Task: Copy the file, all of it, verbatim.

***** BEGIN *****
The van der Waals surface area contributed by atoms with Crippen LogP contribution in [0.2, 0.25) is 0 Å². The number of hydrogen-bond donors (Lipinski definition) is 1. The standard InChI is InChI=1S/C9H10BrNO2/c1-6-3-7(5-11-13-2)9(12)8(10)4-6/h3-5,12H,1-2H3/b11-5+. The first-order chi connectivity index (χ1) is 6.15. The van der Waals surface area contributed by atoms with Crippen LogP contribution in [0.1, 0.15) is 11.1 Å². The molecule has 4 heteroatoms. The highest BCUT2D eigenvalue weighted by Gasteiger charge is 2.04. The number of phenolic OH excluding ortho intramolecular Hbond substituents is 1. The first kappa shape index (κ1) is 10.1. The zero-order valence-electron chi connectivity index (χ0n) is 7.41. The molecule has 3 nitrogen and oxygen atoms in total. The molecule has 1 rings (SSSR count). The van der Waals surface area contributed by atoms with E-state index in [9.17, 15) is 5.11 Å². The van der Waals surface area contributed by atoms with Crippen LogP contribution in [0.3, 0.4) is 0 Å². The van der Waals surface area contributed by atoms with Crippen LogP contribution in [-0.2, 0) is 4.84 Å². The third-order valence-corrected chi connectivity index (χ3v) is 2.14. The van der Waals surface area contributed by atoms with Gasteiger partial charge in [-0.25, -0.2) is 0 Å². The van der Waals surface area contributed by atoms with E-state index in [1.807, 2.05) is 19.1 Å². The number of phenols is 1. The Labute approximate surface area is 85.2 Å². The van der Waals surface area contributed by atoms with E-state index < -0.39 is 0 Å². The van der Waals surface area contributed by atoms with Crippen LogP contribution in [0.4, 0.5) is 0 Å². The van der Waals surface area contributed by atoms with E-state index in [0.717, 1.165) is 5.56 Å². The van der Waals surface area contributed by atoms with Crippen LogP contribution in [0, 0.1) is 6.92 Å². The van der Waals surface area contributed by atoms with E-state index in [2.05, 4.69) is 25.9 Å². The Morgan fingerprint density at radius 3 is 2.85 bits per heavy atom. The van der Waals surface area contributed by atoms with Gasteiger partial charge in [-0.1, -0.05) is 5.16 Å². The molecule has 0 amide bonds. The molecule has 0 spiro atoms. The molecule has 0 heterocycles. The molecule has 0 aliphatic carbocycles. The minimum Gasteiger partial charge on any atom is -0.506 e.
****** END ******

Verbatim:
The van der Waals surface area contributed by atoms with Crippen LogP contribution in [0.2, 0.25) is 0 Å². The number of hydrogen-bond donors (Lipinski definition) is 1. The standard InChI is InChI=1S/C9H10BrNO2/c1-6-3-7(5-11-13-2)9(12)8(10)4-6/h3-5,12H,1-2H3/b11-5+. The first-order chi connectivity index (χ1) is 6.15. The van der Waals surface area contributed by atoms with Crippen LogP contribution in [0.1, 0.15) is 11.1 Å². The molecule has 4 heteroatoms. The highest BCUT2D eigenvalue weighted by Gasteiger charge is 2.04. The number of phenolic OH excluding ortho intramolecular Hbond substituents is 1. The first kappa shape index (κ1) is 10.1. The zero-order valence-electron chi connectivity index (χ0n) is 7.41. The molecule has 3 nitrogen and oxygen atoms in total. The molecule has 1 rings (SSSR count). The van der Waals surface area contributed by atoms with E-state index in [9.17, 15) is 5.11 Å². The van der Waals surface area contributed by atoms with Crippen LogP contribution in [0.3, 0.4) is 0 Å². The van der Waals surface area contributed by atoms with Crippen LogP contribution in [-0.2, 0) is 4.84 Å². The third-order valence-corrected chi connectivity index (χ3v) is 2.14. The van der Waals surface area contributed by atoms with Gasteiger partial charge in [-0.25, -0.2) is 0 Å². The van der Waals surface area contributed by atoms with E-state index in [1.807, 2.05) is 19.1 Å². The number of phenols is 1. The Labute approximate surface area is 85.2 Å². The van der Waals surface area contributed by atoms with E-state index < -0.39 is 0 Å². The van der Waals surface area contributed by atoms with Crippen LogP contribution in [0.4, 0.5) is 0 Å². The van der Waals surface area contributed by atoms with E-state index in [0.717, 1.165) is 5.56 Å². The van der Waals surface area contributed by atoms with Crippen LogP contribution in [0, 0.1) is 6.92 Å². The van der Waals surface area contributed by atoms with E-state index in [2.05, 4.69) is 25.9 Å². The Morgan fingerprint density at radius 3 is 2.85 bits per heavy atom. The van der Waals surface area contributed by atoms with Gasteiger partial charge in [-0.1, -0.05) is 5.16 Å². The molecule has 0 amide bonds. The molecule has 0 spiro atoms. The molecule has 0 heterocycles. The molecule has 0 aliphatic carbocycles. The minimum Gasteiger partial charge on any atom is -0.506 e.